Rinaldo Review

New Victoria Theatre, Woking – until 29 November 2019

Reviewed by Antonia Hebbert


George Frideric Handel’s setting for his brilliant 1711 opera is the First Crusade, with Christians fighting Muslims to capture Jerusalem. Nowadays the history of the Crusades feels a lot more complicated than it did in the 1700s, so it’s not surprising that director Robert Carsen has made one or two changes.

This Rinaldo takes place in a dream world that merges Handel’s plot with school life. Rinaldo (Jake Arditti) is a bullied pupil, and the whole opera becomes an escapist journey through his head. There are bicycles, hockey sticks, explosions in the chemistry lab, St Trinian’s inspired girls, blazers and helmets. Rinaldo’s beloved Almirena (Anna Devin) is a schoolgirl, and the sorcerer Queen Armida (Jacquelyn Stucker) is a teacher-turned-dominatrix in Rinaldo’s fevered imagination.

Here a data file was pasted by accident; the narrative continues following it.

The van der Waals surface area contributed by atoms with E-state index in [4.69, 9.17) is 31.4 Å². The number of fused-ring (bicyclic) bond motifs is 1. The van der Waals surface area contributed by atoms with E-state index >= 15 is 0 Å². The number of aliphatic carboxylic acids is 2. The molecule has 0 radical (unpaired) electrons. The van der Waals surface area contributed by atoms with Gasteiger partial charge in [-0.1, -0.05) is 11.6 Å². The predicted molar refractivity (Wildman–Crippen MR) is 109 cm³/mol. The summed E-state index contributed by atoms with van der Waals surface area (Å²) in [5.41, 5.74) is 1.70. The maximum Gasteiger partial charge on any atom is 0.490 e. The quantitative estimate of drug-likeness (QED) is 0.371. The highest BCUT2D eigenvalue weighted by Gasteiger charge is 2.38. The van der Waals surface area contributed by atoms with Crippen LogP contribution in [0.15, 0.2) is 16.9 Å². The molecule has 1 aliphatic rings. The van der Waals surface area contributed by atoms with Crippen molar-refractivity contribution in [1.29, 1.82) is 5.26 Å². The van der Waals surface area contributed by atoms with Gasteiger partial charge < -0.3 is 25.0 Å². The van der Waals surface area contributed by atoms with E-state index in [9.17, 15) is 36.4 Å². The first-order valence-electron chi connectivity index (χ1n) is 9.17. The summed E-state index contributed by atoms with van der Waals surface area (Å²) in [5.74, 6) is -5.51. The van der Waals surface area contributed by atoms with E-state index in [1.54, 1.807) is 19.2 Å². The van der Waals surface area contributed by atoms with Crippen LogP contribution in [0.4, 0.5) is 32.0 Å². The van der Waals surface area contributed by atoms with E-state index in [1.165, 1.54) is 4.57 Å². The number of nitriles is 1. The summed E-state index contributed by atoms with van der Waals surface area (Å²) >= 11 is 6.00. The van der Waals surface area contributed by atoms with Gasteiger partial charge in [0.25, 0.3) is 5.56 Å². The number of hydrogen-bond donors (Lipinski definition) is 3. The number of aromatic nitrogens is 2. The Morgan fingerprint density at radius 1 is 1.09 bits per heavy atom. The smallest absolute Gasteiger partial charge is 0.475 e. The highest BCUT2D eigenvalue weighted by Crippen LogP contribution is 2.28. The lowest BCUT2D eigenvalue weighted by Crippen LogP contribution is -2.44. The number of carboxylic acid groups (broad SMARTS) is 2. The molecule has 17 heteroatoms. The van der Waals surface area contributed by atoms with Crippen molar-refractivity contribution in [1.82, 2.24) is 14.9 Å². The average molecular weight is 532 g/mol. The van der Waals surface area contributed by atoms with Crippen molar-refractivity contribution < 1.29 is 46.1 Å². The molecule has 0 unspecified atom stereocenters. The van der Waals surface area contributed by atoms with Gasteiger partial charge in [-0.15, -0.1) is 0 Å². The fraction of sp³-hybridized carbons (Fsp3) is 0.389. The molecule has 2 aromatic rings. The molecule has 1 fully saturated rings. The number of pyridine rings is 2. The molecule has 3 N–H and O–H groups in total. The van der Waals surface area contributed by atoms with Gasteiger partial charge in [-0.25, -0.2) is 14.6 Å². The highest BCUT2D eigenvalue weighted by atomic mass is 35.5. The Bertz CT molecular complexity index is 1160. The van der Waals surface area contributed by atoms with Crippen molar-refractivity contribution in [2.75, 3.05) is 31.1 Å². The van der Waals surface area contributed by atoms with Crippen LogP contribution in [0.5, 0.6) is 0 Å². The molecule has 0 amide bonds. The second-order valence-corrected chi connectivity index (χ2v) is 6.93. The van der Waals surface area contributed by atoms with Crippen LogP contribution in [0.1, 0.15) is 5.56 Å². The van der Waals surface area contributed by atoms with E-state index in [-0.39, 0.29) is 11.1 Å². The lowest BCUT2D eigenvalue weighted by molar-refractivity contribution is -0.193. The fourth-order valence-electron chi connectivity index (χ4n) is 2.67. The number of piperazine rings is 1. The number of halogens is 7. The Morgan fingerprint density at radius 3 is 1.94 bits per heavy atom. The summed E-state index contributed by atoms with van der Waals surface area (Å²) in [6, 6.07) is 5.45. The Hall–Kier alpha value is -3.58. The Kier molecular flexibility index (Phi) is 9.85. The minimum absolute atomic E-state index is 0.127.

After a slowish start, it becomes sheer fun, and sometimes extremely silly, without detracting from the luscious music. The presence of four countertenors in the small cast adds to the otherworldly feeling. Jake Arditti was sometimes hard to hear over the orchestra at first, but became charming and also very entertaining – we were putty in his hands by the end. Jacquelyn Stucker was fabulously strong, Almirena funny as well as sweet, and Tom Scott-Cowell stood out as an appealingly earnest Eustazio. An audience that had felt uncertain to begin with, went home smiling.

The Glyndebourne Tour is an annual series that shows off rising young stars from Glyndebourne’s ranks of singers, players and conductors. You might still be able to get tickets to the Tour’s production of Verdi’s Rigoletto, at the New Victoria Theatre on Saturday 30 November. It’s directed by Christiane Lutz, with Georgian baritone Nikoloz Lagvilava as Rigoletto and South African soprano Vuvu Mpofu as his daughter, Gilda. Not many laughs are likely here, but it’s said to be beautifully performed.